It’s time for the U.S. maritime industry to wake up to the dangers posed by ships docking in our ports that have inadequate (or nonexistent) cybersecurity measures. Here, in the first of four articles for National Critical Infrastructure Security and Resilience Month (November), FTI Cybersecurity looks at this unrecognized crisis.
argo vessels have been carrying essential goods to U.S. ports for hundreds of years. Increasingly, they are arriving with hazardous goods — debilitating and potentially destructive malware and malicious cyber tools that pose a threat to our critical infrastructure.
In February 2019, the Port Authority of New York and New Jersey alerted U.S. Coast Guard (“USCG”) authorities about a U.S.-flagged cargo ship that intended to dock in New York. The alert was in response to the ship’s reporting “that they were experiencing a significant cyber incident impacting their shipboard network” as a result of being infected with malware.1
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Although the initial investigation concluded that the ship’s control systems were not affected, the incident is indicative of an increase in intrusions across the global maritime industry and the exploitation of easy targets due to their lack of security controls and staff awareness. The event was the second such USCG maritime alert in three months, casting a harsh light on the industry’s lack of preparation for attack on its digital infrastructure.
In fact, a subsequent investigation of the same ship by a joint USCG and Federal Bureau of Investigation team revealed that the vessel did not employ even the most basic cybersecurity practices. It relied on a single crew password for accessing the ship’s computer system, for instance. USB drives used to transfer ship and cargo data were unscanned for malware, and there was no basic antivirus protection. It’s very well likely that the infection was spread far beyond the individual vessel through its connection to port facilities in Pakistan, India, Oman and the holding company’s networks.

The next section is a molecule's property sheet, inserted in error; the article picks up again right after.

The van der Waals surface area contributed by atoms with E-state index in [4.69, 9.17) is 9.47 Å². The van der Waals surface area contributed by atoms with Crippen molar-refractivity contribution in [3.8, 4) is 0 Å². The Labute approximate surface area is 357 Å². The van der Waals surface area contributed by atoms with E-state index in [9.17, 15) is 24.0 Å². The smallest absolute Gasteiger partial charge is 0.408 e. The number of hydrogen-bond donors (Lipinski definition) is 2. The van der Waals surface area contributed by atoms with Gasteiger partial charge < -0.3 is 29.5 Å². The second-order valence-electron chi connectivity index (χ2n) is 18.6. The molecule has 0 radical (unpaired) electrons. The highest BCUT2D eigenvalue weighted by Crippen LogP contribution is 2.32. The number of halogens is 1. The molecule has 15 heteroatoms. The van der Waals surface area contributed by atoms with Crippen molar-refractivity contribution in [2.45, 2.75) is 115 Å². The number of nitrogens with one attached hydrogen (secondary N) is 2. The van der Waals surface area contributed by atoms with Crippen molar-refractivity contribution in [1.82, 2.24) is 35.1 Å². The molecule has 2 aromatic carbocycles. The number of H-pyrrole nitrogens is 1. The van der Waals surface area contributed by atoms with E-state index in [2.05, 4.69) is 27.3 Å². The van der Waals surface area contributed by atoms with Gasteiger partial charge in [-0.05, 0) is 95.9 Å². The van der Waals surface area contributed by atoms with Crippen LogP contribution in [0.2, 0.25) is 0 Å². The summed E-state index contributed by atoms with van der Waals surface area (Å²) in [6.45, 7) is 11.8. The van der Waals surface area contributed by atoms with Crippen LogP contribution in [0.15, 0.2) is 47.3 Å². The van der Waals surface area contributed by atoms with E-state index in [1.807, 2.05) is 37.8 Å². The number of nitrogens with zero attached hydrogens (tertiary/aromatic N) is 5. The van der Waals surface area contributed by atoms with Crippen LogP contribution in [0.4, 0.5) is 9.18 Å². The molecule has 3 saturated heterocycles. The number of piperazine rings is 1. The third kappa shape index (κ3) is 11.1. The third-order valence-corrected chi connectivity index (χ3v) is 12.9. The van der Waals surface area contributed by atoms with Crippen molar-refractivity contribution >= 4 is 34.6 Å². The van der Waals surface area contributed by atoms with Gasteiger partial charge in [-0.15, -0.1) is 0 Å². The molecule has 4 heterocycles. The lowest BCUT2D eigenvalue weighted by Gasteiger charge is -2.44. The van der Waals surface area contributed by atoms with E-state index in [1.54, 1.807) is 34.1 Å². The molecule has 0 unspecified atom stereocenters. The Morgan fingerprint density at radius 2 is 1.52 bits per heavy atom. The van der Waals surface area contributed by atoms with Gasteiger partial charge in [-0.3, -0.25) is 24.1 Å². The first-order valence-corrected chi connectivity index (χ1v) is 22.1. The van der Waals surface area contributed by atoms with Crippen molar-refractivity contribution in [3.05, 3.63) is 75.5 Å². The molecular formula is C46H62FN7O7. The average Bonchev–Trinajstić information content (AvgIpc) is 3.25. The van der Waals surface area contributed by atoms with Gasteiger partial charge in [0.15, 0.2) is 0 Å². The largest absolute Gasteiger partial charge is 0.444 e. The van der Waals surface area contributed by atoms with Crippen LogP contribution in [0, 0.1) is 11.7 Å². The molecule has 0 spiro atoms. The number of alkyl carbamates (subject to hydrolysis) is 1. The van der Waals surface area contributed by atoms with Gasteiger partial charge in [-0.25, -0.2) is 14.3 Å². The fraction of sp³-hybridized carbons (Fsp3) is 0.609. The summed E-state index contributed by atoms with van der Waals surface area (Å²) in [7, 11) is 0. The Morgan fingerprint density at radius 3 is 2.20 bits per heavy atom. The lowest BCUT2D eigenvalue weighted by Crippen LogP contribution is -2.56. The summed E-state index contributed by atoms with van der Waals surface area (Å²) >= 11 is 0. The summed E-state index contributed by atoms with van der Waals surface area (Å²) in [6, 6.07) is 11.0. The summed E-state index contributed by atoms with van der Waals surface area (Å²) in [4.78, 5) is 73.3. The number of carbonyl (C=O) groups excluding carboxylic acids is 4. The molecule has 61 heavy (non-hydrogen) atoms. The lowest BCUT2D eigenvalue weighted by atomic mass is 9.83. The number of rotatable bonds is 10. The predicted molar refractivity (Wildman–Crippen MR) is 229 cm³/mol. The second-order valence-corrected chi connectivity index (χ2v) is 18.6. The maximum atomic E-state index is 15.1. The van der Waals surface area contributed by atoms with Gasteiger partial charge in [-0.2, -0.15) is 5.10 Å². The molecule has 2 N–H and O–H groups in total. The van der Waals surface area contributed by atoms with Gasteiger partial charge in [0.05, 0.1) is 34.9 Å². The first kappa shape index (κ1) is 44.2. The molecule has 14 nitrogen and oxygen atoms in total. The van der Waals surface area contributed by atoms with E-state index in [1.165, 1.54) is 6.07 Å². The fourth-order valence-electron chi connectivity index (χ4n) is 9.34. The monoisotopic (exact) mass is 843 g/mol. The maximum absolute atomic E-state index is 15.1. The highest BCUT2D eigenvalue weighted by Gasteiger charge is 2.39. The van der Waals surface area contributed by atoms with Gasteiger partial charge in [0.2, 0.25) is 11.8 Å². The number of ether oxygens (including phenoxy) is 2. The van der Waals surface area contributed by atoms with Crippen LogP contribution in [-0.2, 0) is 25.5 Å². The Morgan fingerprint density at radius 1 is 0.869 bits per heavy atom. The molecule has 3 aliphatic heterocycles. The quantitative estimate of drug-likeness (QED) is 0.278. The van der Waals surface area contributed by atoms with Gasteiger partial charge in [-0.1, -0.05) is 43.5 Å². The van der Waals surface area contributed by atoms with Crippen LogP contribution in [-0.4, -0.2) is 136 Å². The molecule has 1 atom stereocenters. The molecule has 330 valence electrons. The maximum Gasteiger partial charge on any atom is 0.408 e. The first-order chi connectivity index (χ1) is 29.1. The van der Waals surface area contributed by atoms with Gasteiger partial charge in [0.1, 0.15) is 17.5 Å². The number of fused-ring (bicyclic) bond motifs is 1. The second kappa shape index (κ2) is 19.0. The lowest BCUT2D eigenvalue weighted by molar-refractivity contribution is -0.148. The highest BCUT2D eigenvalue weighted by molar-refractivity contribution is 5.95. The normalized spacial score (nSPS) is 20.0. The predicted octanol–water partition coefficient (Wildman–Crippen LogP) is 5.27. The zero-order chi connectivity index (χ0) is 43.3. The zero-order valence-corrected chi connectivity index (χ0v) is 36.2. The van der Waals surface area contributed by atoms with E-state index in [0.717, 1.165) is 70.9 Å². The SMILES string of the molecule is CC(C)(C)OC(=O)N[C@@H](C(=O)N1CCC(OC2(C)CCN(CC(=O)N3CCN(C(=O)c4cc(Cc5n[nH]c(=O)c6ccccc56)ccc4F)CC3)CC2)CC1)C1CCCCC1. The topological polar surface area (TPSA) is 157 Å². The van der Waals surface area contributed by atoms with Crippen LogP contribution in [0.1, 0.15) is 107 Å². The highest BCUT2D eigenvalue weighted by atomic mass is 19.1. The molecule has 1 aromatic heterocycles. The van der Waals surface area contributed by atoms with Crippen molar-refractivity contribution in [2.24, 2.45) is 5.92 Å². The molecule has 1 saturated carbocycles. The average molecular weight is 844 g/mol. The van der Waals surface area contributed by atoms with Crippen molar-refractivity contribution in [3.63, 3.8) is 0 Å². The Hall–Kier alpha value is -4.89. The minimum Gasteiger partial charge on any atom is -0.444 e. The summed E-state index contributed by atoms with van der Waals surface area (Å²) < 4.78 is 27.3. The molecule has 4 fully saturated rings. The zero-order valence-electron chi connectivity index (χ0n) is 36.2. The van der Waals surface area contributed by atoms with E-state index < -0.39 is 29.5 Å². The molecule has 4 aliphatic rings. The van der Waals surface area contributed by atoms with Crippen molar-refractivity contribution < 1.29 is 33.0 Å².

The unprepared state of the maritime industry to combat cyber threats does not portend well. FTI Cybersecurity sees several trends on the horizon including these four:
1. Changes to regulations for implementing basic cybersecurity practices will cause liability to fall on ship operators and parent companies
2. Increased liability and litigation for cyber disruptions originating from one entity will affect another entity
3. Unsecured maritime facilities and vessels will accelerate the potential for a “cyber contagion”
4. A cyber incident will involve destruction or damage to physical assets and/or injury to shipboard or maritime facility personnel
Amazingly, despite a 2010 report from the U.S. Government Accountability Office that identified the need for cyber threats to critical infrastructure to be addressed, the maritime industry still has not given this significant issue adequate attention almost a decade later.2
That leaves the industry in a precarious place.
Today’s ships are essentially floating data systems that are sitting ducks for cyber criminals to pick off with ease. Without immediate action to mitigate risk and combat cyber threats, the significant financial losses already occurring in the industry will only escalate. Making matters worse, any business disruption also has the potential to cause physical destruction, endangering people and property.
As vessels become even more connected internally and across the global logistics environment, implementing basic cybersecurity policies and practices is imperative for improving operational efficiency and continuity. Those shipping companies that make the effort to implement change in the near future will be better prepared and will likely find the proactive stance a business differentiator that boosts client confidence. The time to act is now.